Instagram Wants to Sell Your Photos . . . Without Paying You . . . and Hold You Liable for Model Releases and Infringing Others’ Rights

Instagram just went off the deep end with its latest terms of service update, which allows the company to sell your images without paying your at all for their use.

The relevant provision regarding the sale of your images is found under Item 2 of “Rights” in the Terms of Service as follows:

To help us deliver interesting paid or sponsored content or promotions, you agree that a business or other entity may pay us to display your username, likeness, photos (along with any associated metadata), and/or actions you take, in connection with paid or sponsored content or promotions, without any compensation to you.

This provision on its own doesn’t bother me so much as a casual user. It grates me a bit, but I’m not really sweating Instagram’s use of my images reposted as advertisements or promoted content on the service. However, I recognize that a lot of photographers out there use Instagram as a more serious marketing endeavor or have licensing issues with their images that they can’t allow such use without otherwise jeopardizing their business.

The major hiccup for me comes under Item 4 of “Rights” as excerpted below:

You represent and warrant that: . . . . (ii) the posting and use of your Content on or through the Service does not violate, misappropriate or infringe on the rights of any third party, including, without limitation, privacy rights, publicity rights, copyrights, trademark and/or other intellectual property rights; (iii) you agree to pay for all royalties, fees, and any other monies owed by reason of Content you post on or through the Service;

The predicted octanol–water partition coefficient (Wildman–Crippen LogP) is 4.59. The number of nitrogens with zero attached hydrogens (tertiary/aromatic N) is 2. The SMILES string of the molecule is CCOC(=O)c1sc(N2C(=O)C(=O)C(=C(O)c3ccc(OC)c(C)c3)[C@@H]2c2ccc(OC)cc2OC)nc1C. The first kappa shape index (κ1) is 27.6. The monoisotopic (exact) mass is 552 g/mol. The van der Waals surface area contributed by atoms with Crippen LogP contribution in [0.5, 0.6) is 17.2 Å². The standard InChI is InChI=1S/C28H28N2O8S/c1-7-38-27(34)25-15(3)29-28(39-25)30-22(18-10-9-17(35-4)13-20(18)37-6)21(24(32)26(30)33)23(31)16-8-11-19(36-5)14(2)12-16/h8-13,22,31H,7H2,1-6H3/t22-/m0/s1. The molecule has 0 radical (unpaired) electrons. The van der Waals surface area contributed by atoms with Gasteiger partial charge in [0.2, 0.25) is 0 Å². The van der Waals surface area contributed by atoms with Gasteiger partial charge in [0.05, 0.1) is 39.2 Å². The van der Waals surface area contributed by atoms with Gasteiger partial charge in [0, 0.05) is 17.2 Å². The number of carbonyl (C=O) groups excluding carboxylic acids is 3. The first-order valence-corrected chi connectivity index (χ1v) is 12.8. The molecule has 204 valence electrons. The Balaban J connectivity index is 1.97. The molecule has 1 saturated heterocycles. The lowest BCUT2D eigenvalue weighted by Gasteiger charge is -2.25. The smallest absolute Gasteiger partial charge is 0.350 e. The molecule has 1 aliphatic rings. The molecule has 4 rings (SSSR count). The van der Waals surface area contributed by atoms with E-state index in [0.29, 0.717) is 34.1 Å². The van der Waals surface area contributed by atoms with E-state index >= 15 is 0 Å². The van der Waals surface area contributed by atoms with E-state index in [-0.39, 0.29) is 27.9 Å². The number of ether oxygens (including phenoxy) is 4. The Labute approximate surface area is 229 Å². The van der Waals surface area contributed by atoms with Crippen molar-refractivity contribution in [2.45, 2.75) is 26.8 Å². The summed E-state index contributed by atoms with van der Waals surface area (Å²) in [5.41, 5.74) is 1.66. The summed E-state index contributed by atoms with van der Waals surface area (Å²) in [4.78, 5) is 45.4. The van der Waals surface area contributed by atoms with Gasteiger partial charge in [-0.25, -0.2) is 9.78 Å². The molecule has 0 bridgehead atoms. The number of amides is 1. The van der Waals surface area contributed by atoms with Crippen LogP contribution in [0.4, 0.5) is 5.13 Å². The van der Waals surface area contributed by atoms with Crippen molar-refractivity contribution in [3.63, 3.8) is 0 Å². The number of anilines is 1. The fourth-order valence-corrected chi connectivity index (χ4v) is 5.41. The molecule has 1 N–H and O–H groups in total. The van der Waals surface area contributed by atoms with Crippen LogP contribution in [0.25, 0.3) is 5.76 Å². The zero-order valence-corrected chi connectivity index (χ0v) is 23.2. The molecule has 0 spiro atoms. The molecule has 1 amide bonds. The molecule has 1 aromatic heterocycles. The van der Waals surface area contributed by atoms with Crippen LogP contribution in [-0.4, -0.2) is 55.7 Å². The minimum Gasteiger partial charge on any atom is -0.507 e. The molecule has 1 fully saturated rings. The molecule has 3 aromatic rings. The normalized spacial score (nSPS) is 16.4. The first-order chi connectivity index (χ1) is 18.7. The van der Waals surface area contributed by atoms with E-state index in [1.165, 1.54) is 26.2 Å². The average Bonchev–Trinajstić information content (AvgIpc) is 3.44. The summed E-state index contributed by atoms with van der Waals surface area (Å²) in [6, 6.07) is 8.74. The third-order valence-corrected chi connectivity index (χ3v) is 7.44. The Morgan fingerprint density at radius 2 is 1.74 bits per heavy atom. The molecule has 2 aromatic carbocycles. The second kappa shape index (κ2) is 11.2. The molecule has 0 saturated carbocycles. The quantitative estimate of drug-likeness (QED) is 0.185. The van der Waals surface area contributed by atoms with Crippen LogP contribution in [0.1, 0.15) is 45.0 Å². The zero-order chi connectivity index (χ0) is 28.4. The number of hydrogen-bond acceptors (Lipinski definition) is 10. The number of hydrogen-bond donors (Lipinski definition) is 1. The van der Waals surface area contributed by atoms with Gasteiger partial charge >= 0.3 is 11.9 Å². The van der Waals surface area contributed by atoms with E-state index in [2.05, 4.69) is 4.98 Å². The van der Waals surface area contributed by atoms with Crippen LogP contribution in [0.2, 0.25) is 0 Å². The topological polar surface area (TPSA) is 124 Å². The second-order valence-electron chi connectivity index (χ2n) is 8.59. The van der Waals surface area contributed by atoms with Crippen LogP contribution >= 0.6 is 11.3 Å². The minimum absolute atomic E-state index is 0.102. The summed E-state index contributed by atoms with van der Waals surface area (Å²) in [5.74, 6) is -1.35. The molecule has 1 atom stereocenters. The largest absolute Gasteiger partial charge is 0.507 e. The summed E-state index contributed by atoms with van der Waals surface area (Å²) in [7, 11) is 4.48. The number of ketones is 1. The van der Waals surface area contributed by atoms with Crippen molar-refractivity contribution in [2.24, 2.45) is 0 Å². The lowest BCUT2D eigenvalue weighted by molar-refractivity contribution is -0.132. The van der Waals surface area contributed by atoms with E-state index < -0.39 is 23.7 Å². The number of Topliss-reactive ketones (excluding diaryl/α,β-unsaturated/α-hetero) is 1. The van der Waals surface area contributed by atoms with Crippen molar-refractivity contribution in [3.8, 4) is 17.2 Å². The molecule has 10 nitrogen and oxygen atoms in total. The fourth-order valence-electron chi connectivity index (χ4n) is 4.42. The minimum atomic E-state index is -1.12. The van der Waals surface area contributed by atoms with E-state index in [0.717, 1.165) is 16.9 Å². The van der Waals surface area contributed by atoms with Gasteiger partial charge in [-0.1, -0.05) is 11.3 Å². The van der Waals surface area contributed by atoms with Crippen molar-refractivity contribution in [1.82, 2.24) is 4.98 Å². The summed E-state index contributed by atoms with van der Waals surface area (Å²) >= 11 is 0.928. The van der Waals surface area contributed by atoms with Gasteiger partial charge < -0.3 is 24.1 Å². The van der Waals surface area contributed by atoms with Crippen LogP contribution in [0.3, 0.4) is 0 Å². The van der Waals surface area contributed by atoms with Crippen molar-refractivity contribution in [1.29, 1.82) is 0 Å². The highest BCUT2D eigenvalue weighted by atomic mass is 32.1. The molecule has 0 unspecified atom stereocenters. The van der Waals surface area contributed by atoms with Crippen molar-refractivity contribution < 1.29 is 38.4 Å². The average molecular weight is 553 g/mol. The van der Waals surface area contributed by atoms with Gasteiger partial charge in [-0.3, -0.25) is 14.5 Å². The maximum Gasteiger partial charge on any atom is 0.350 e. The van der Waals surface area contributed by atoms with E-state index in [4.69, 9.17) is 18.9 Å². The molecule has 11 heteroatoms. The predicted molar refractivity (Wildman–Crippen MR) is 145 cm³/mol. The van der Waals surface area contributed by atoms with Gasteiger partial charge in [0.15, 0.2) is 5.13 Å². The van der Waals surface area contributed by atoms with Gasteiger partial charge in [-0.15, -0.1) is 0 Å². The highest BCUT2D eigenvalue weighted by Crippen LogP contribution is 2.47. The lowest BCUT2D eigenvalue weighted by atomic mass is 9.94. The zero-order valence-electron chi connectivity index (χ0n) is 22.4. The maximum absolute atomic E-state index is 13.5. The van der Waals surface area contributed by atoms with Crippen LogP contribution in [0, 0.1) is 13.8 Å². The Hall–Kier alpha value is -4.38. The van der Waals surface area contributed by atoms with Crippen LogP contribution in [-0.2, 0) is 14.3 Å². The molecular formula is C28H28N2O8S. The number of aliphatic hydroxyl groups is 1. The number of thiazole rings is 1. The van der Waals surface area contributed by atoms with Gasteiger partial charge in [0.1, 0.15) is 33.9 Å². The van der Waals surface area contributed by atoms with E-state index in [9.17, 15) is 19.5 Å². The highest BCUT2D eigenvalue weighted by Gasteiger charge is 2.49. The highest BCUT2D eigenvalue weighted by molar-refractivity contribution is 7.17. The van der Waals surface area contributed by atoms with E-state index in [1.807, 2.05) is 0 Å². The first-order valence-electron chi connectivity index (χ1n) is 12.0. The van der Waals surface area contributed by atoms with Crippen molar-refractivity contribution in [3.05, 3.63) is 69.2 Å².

And that’s why I’m going to be deleting my Instagram account if they don’t clean this mess up quickly.

Essentially, if you connect the contractual dots between Item 2 and Item 4, Instagram forces to bear the burden of any infringing use that Instagram makes of your images.

Don’t have a model release for commercial use? Better not upload it to Instagram.

Let’s say you take a street photo of some random person in a public place (which you totally have the right to do) and you post it to Instagram (which you totally have the right to do), and Instagram posts that image as part of an ad campaign for some company. That image just turned into commercial use and the person in the image likely has the right to be compensated for the commercial use of his or her likeness.

Now, this random person, who didn’t sign a model release has a “cause of action” against Instagram and the company who paid to use him/her in the ad campaign.

What if Instagram gets slapped with a $1M judgment?

Under Item 4 of “Rights” within Instagram’s terms of service, “YOU agree to pay for all royalties, fees, and any other monies owed by reason of Content you post on or through the Service.” Accordingly, Instragram’s new terms of service allows the company to come looking to you the $1M judgment they paid out because your content infringed on the privacy rights of of a third party (again, referencing Item 4).

I can think of a dozen or so evil scenarios such as this one off the top of my head…

What were they thinking?